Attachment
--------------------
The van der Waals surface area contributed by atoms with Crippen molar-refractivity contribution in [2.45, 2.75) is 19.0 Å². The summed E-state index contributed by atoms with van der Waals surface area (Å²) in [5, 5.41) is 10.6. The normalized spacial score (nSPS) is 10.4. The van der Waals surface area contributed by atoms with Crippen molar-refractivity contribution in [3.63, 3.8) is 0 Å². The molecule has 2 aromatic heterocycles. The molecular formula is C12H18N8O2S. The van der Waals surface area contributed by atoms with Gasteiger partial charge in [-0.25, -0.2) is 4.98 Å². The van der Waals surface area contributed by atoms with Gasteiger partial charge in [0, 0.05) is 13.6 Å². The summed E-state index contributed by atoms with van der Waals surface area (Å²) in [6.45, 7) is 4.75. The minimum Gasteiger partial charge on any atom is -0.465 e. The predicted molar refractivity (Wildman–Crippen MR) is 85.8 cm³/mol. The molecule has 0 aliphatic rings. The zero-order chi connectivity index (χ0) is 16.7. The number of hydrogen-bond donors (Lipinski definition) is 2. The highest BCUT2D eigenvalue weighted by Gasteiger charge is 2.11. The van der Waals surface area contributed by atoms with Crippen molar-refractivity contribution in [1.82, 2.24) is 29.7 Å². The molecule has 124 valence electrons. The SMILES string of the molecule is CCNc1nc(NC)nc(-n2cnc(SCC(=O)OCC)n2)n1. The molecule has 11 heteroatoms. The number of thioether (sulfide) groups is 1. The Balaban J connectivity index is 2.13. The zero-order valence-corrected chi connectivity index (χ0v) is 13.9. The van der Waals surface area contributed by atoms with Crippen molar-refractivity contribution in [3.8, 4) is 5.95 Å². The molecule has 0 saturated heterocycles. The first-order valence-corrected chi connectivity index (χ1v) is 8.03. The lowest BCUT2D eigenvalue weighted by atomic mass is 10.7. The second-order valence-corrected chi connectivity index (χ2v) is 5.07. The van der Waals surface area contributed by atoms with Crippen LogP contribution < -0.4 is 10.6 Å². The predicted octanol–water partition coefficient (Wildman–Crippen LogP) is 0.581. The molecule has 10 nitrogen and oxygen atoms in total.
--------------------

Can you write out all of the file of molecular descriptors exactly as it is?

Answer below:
The van der Waals surface area contributed by atoms with Crippen molar-refractivity contribution in [2.45, 2.75) is 19.0 Å². The summed E-state index contributed by atoms with van der Waals surface area (Å²) in [5, 5.41) is 10.6. The normalized spacial score (nSPS) is 10.4. The van der Waals surface area contributed by atoms with Crippen molar-refractivity contribution in [3.63, 3.8) is 0 Å². The molecule has 2 aromatic heterocycles. The molecular formula is C12H18N8O2S. The van der Waals surface area contributed by atoms with Gasteiger partial charge in [-0.25, -0.2) is 4.98 Å². The van der Waals surface area contributed by atoms with Gasteiger partial charge in [0, 0.05) is 13.6 Å². The summed E-state index contributed by atoms with van der Waals surface area (Å²) in [6.45, 7) is 4.75. The minimum Gasteiger partial charge on any atom is -0.465 e. The predicted molar refractivity (Wildman–Crippen MR) is 85.8 cm³/mol. The molecule has 0 aliphatic rings. The zero-order chi connectivity index (χ0) is 16.7. The number of hydrogen-bond donors (Lipinski definition) is 2. The highest BCUT2D eigenvalue weighted by Gasteiger charge is 2.11. The van der Waals surface area contributed by atoms with Crippen molar-refractivity contribution in [1.82, 2.24) is 29.7 Å². The molecule has 124 valence electrons. The SMILES string of the molecule is CCNc1nc(NC)nc(-n2cnc(SCC(=O)OCC)n2)n1. The molecule has 11 heteroatoms. The number of thioether (sulfide) groups is 1. The Balaban J connectivity index is 2.13. The zero-order valence-corrected chi connectivity index (χ0v) is 13.9. The van der Waals surface area contributed by atoms with Crippen molar-refractivity contribution in [3.8, 4) is 5.95 Å². The molecule has 0 saturated heterocycles. The first-order valence-corrected chi connectivity index (χ1v) is 8.03. The lowest BCUT2D eigenvalue weighted by atomic mass is 10.7. The second-order valence-corrected chi connectivity index (χ2v) is 5.07. The van der Waals surface area contributed by atoms with Crippen LogP contribution < -0.4 is 10.6 Å². The predicted octanol–water partition coefficient (Wildman–Crippen LogP) is 0.581. The molecule has 10 nitrogen and oxygen atoms in total.